By Jill Filipovic
Dozens of schoolchildren on a field trip were killed in Yemen last week when a Saudi-led airstrike hit their bus. More than 50 people died; nearly 80 were wounded. Many victims were younger than 10.
Speaking by phone with Saudi Crown Prince Mohammed bin Salman a few days after the attack, Secretary of State Mike Pompeo "thanked the Crown Prince for Saudi Arabia's support for northeast Syria's urgent stabilization needs, its engagement with the Iraqi government, and its offer to help Iraq address its water and electricity shortages," according to the State Department. He reportedly never mentioned the bombing.
The decision to work with Saudi Arabia and condone its brutality did not begin with the Trump administration. A long string of American presidents has been deferential to this oppressive regime because it is seen as a source of stability in the Middle East, and because it is sometimes willing to do dirty work in America's broader interests.
But the Trump government is especially sympathetic to the Saudis, even at the expense of our closest allies. It says a lot when you're throwing your lot in with Saudi Arabia over Canada.
This despicable embrace of the Saudis should be a bigger scandal than it is. But the administration is benefiting from its own self-induced chaos and dysfunction. American journalists and the public are so focused on our domestic disorder that they pay ever less attention to conflicts abroad.
Our expectations have also adjusted steadily downward. It's disgusting that Pompeo didn't push the Saudis on their recent slaughter of children, but is it surprising?
After initially claiming that the attack was "a legitimate military operation," the Saudi government has now pledged to conduct an internal investigation.
State Department spokeswoman Heather Nauert called for "a thorough and transparent investigation into the incident," after refusing to confirm details because "we are not there on the ground."
Never mind that those Saudi Arabia internal investigations typically result in clearing them of any wrongdoing, and that the US government supplies many of the weapons used to kill thousands in a war-ravaged, starving country.
Saudi Arabia is an unapologetic violator of human rights, within its own borders and outside of them. In Yemen, the Saudi government has not only killed thousands in bombings, but it blocked humanitarian aid and other imports, triggering a massive famine and the worst cholera outbreak in history.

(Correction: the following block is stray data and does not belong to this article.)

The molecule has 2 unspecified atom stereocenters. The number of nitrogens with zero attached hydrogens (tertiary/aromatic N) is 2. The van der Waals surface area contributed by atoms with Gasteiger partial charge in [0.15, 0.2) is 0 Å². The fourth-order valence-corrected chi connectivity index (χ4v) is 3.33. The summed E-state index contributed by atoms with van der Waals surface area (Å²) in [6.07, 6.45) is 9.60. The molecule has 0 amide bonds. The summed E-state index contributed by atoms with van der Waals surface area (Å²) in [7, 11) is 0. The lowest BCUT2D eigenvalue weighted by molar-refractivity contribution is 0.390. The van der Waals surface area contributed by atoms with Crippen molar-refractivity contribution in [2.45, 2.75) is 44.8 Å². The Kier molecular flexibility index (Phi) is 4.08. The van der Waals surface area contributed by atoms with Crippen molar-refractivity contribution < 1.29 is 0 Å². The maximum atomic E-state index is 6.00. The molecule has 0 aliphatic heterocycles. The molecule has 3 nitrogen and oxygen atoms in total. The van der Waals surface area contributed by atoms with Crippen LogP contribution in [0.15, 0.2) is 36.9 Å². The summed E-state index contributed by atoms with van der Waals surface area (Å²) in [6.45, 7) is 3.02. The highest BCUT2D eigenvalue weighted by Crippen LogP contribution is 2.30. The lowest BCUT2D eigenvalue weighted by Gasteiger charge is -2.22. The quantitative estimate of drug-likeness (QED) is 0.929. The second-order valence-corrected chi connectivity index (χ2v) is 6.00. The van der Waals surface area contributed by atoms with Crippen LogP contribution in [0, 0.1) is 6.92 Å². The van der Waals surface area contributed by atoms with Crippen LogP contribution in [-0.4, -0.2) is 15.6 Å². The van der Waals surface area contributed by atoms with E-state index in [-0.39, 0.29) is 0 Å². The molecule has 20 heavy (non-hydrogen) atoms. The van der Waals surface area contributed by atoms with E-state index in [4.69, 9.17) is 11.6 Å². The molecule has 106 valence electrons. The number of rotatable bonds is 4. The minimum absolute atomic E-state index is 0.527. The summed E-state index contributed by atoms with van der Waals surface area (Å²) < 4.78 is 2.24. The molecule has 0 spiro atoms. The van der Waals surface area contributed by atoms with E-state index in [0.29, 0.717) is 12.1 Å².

Starving civilians seems to be an intentional part of its military strategy; so is barring journalists and human rights observers.
Yemen wasn't exactly within the sights of most Americans before Trump's election. But now, our interests have turned almost entirely inward, on the left and the right. As the midterms approach, the overwhelming weight of the political conversation is about Trump and domestic policy; immigration is about as close as we get to focusing on an issue related to people beyond our borders, and that's only because they're coming to those borders.
This political myopia makes sense, given the degree to which Trump and his cronies have upended American political norms, reshaped the Republican Party into something even more power-hungry and intellectually vacant, and threatened our very democracy.
But it also means that our narrowed view pushes crucial global issues to the periphery, and that the worst of American foreign policy is increasingly ignored.
Journalists are doing their damndest to tell these stories and to press the powerful for accountability. But this administration has proven time and again that it is unapologetically unaccountable to the press.
And most average Americans either don't care about what happens to Yemeni kids or are too overwhelmed by immigrant kids held in chain-link pens here to add one more complex geopolitical issue to the mix.
And so we get Pompeo issuing thank-yous instead of excoriations and Trump staying silent (do we think he could even find Yemen on a map?). The press is laudably covering all of it. But not a single person will pay a price at the ballot box. Most Americans won't even notice.